Priced from $47,290 (AUD), the TL 4WD features most of the top-spec features of the X-Trail Ti variant including leather-accented interior, Bose premium audio system, heated steering wheel, heated front and rear seats, and a panoramic sunroof.
- The turbocharged 2.0-litre diesel engine is more powerful than the 2.5-litre atmospheric engine in the Ti, and has significantly more torque for better pulling power. Apart from a bit of turbo lag, the diesel pulls the X-Trail along effortlessly with plenty of power in reserve for overtaking or climbing hills. And unlike the petrol engine it doesn’t have gear-change delay issues with the CVT auto.
- Fuel economy is pretty good. The official combined figure is 6.1L/100km but we averaged around 8.6L/100km, though, to be fair much of this was in urban conditions.
- The ride is smooth and comfortable on the highway or around town, but is let down by the tapping of the diesel engine, especially when cold.
- The “Intelligent 4×4” with Hill Descent Control allows X-Trail to handle relatively rough terrain compared with its more city-centric rivals.
- The interior is well put together and features double-stitched leather-accented seats, piano black fascia inserts and metallic trim.
- The reversing camera with all-round view makes parking even easier.
- Syncing to your phone via Bluetooth is quick and simple.
- The new flat-bottomed steering wheel features a more intuitive button arrangement, and makes getting in and out of the car a little easier.
- The rear cargo area holds a hefty 565 litres that expands to 945 with the 60-40 split rear seats folded down. The boot floor lifts up and splits in two to reveal separate compartments.
- It’s roomy and comfortably seats five adults. There’s heaps of legroom in the back helped by seats that slide back and forth.
- As well as great legroom the rear passengers benefit from heated seats and their own air vents, and raised ‘stadium-style’ seating for excellent front and side vision that’s further enhanced by the panoramic sunroof.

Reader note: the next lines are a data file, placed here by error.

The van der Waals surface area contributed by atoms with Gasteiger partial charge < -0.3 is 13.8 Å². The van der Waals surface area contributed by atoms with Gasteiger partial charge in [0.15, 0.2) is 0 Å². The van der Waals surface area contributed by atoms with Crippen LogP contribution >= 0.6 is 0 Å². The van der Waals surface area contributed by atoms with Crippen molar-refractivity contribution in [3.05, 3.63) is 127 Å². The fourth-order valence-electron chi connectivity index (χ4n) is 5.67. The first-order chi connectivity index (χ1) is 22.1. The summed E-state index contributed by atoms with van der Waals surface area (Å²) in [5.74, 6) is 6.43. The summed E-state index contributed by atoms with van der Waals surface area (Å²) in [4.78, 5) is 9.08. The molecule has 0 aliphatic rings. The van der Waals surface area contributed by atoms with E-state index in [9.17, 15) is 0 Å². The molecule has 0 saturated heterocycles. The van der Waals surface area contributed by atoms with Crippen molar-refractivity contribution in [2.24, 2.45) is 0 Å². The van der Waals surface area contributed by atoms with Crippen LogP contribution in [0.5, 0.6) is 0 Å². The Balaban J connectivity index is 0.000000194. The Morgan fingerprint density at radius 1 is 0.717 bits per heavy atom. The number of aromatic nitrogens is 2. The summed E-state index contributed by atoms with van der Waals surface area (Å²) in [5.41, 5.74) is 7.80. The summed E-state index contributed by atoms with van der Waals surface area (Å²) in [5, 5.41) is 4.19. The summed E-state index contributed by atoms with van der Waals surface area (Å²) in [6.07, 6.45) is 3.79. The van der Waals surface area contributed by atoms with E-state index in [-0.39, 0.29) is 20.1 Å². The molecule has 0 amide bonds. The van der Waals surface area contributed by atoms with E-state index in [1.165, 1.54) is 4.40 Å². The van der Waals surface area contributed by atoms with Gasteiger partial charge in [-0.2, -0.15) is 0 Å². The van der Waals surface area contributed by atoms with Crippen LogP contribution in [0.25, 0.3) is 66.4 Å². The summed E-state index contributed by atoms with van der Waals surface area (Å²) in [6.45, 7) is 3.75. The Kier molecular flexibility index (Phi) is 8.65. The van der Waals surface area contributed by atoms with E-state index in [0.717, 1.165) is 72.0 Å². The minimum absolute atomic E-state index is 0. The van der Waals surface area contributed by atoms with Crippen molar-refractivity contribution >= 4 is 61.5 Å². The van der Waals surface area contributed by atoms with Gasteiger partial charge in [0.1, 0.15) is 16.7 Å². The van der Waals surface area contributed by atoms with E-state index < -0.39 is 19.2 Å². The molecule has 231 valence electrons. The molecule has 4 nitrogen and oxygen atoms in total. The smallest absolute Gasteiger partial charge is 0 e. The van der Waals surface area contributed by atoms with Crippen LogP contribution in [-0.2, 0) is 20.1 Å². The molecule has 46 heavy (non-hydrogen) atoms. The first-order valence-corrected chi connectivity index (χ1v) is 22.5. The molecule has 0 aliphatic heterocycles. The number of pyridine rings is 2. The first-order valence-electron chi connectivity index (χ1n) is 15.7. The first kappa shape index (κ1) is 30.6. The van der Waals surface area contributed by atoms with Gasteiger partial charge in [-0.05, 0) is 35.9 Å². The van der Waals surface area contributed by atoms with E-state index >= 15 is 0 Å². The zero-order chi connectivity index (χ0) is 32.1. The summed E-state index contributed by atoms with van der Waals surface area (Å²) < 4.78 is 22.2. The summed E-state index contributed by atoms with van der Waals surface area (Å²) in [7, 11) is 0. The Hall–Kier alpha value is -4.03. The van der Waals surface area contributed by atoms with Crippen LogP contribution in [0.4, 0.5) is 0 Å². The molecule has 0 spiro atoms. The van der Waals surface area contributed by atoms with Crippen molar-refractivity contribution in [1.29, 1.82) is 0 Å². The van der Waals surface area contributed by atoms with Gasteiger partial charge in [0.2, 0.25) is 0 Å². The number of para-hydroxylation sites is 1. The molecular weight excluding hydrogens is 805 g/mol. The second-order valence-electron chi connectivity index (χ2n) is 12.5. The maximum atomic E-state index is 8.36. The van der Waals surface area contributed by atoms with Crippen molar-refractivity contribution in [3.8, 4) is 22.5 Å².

- Like all X-Trails, the TL comes standard with automatic emergency braking.
- Road and engine noise is a little louder than other models thanks to the diesel engine, panoramic sunroof and bigger 19-inch wheels.
- Compared with other off-road capable SUVs, the kind of rough terrain the X-Trail can handle is limited by its relatively low ride height and long front and rear overhangs.
- The infotainment system isn’t as good as you’d expect from a premium model. The satellite navigation map looks dated and lacks detail, which isn’t helped by having to look down at the screen away from the windscreen. And while there’s buttons to select radio, CD and AUX, the only way I could play music via Bluetooth was to select that mode via the driver information display in the gauge cluster – which makes it difficult for passengers to access. And there’s no smartphone pairing via Apple CarPlay or Android Auto.
- The Auto Stop function, which is meant to save fuel by automatically cutting the engine when you stop and turning it back on when you take your foot off the brake, comes in too quick. This is fine at traffic lights, but is a pain when you stop for a moment while trying to park. There is an override switch, but you usually only remember it after it frustrates you.
- None of the diesel X-Trails, including the TL, is available with seven seats.
- The foot-operated parking brake is a little dated and easy to forget.
- The TL lacks a couple of features in the petrol-powered Ti including lane keeping assist and adaptive cruise control.
- Diesel engines generally make for good tow rigs. However, the continuously variable transmission limits the diesel X-Trail to towing 1650kg braked trailer, only 150kg more than the petrol version.
ANY RIVALS I SHOULD CONSIDER?
This compares well with comparatively priced, upper-spec diesel variants of other popular mid-sized SUVs, including the Ford Escape Titanium, Hyundai Tucson Highlander, Mazda CX-5 GT, Mitsubishi Outlander Exceed, Subaru Forester 2.0D and Volkswagen Tiguan 140TDI.